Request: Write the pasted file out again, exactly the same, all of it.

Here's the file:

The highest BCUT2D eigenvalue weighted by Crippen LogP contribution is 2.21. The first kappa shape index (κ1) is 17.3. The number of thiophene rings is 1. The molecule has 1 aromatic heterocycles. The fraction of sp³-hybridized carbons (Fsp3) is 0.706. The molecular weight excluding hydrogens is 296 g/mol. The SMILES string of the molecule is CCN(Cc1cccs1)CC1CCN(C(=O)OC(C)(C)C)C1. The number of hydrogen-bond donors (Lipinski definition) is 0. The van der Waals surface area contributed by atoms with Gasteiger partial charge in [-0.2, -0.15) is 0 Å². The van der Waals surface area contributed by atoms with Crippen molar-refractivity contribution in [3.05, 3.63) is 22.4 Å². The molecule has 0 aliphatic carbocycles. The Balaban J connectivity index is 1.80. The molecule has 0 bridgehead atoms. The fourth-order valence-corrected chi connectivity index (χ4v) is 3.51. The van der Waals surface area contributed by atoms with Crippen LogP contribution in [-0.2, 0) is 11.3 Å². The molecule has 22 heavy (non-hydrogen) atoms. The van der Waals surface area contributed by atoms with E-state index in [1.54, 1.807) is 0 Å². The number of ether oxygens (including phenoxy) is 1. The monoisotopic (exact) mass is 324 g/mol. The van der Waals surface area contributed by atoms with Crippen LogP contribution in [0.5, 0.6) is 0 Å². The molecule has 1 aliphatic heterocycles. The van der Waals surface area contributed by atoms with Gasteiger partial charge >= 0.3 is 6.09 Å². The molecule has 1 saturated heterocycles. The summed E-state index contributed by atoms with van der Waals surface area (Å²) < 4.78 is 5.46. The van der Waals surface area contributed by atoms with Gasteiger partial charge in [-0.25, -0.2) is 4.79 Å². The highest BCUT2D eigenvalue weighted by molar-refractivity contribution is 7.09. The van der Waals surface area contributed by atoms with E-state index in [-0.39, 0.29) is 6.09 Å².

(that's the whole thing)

The highest BCUT2D eigenvalue weighted by Crippen LogP contribution is 2.21. The first kappa shape index (κ1) is 17.3. The number of thiophene rings is 1. The molecule has 1 aromatic heterocycles. The fraction of sp³-hybridized carbons (Fsp3) is 0.706. The molecular weight excluding hydrogens is 296 g/mol. The SMILES string of the molecule is CCN(Cc1cccs1)CC1CCN(C(=O)OC(C)(C)C)C1. The number of hydrogen-bond donors (Lipinski definition) is 0. The van der Waals surface area contributed by atoms with Gasteiger partial charge in [-0.2, -0.15) is 0 Å². The van der Waals surface area contributed by atoms with Crippen molar-refractivity contribution in [3.05, 3.63) is 22.4 Å². The molecule has 0 aliphatic carbocycles. The Balaban J connectivity index is 1.80. The molecule has 0 bridgehead atoms. The fourth-order valence-corrected chi connectivity index (χ4v) is 3.51. The van der Waals surface area contributed by atoms with Crippen LogP contribution in [-0.2, 0) is 11.3 Å². The molecule has 22 heavy (non-hydrogen) atoms. The van der Waals surface area contributed by atoms with E-state index in [1.54, 1.807) is 0 Å². The number of ether oxygens (including phenoxy) is 1. The monoisotopic (exact) mass is 324 g/mol. The van der Waals surface area contributed by atoms with Crippen LogP contribution in [0.5, 0.6) is 0 Å². The molecule has 1 aliphatic heterocycles. The van der Waals surface area contributed by atoms with Gasteiger partial charge >= 0.3 is 6.09 Å². The molecule has 1 saturated heterocycles. The summed E-state index contributed by atoms with van der Waals surface area (Å²) < 4.78 is 5.46. The van der Waals surface area contributed by atoms with Gasteiger partial charge in [-0.25, -0.2) is 4.79 Å². The highest BCUT2D eigenvalue weighted by molar-refractivity contribution is 7.09. The van der Waals surface area contributed by atoms with E-state index in [-0.39, 0.29) is 6.09 Å².